Today, Sunday, Sept. 24, many NFL players chose to protest by kneeling or raising fists during the playing of the national anthem. Some coaches opted to keep their teams — or the teams chose, hard to say –in the locker room or in the tunnel during the anthem to avoid players having to publicly pick sides.
One of the teams in the tunnel was the Pittsburgh Steelers. But one player decided to step out and take a stand — for his anthem, his flag and his nation.
Offensive tackle Alejandro Villaneuva came and stood, hand over heart, while the anthem was played.
During the TV broadcast you see the camera pan across to shot Tomlin, defensive coordinator Keith Butler, offensive coordinator Todd Haley and offensive line coach Mike Munchak on the sidelines and Villanueva standing at attention, hand over his heart just outside the tunnel.
The son of a Spanish naval officer who worked for NATO, Villanueva joined the NFL in 2014. Prior to that, he graduated from the U.S. Military Academy at West Point in 2010, followed by three tours in Afghanistan as an Army captain and Army Ranger. His service earned him a Bronze Star.
Villanueva is also a serious Catholic. From a 2015 profile of him at the National Catholic Register:
How has Catholicism helped you to overcome the horrors of war?
Even though I was born in Mississippi, I spent most of my childhood in Spain, a mostly Catholic country. Religious beliefs permeate the culture there in many ways, even to the point that you don’t really appreciate them; you simply take them for granted. That’s what I did as a child, and that mindset continued when my family came back to the U.S. in 2001.
However, when you’re shipped off to war (as I first was in 2011), you have to find a way to deal with the inevitable fear that comes into your heart. There are so many uncertainties about what lies ahead that you have to get support from somewhere, and the best place to find that support is in the Catholic Church.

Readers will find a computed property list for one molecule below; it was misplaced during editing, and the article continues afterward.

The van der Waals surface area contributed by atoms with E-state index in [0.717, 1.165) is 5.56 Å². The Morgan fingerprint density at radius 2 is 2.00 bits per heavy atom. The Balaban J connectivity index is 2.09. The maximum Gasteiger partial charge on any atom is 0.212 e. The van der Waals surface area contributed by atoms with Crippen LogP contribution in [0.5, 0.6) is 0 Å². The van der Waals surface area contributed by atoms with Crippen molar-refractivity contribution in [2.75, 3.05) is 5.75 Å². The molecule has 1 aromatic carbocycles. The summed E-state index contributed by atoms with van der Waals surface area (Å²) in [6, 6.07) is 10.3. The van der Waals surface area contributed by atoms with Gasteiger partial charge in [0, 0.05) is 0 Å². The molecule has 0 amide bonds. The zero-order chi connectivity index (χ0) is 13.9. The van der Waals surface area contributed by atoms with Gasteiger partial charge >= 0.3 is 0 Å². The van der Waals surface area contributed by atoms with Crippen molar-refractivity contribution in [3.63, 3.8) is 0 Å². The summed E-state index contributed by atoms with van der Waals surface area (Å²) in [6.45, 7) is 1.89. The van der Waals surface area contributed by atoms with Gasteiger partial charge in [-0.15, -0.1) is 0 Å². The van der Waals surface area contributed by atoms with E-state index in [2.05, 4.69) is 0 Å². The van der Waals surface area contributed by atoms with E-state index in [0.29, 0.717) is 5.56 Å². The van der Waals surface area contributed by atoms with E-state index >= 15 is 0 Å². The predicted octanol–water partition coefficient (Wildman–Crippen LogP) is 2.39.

What do you find most comforting about the Church?
Religion is a deeply personal relationship with God, so that’s what I find the most comfort in. Despite all the other things that may be going on outside of you, what goes to the very core of your being is what you do in terms of religion. If you’re right with God, everything else is fine; if you’re not right with God, everything else is out of place. Being connected with God is the most important thing there is.
Back when former San Francisco 49ers QB Colin Kaepernick started the whole kneeling protest in August, 2016, Villanueva sympathized with his intent while criticizing his method:
“I don’t know if the most effective way is to sit down during the national anthem with a country that’s providing you freedom, providing you $16 million a year … when there are black minorities that are dying in Iraq and Afghanistan for less than $20,000 a year.”
“I will be the first one to hold hands with Colin Kaepernick and do something about the way minorities are being treated in the United States, the injustice that is happening with police brutality, the justice system, inequalities in pay. You can’t do it by looking away from the people that are trying to protect our freedom and our country.”
Amen, Capt. Villanueva, and thanks for your steadfastness in faith and your service.
UPDATE: Steelers head coach Mike Tomlin did not want Villanueva to stand on the field for the anthem. Apparently the Ranger listened to a higher authority.
THERE’S MORE TO THE STORY! Click here to read why it makes me love Villanueva even more.
Images: Courtesy Wikimedia Commons; CBS Sports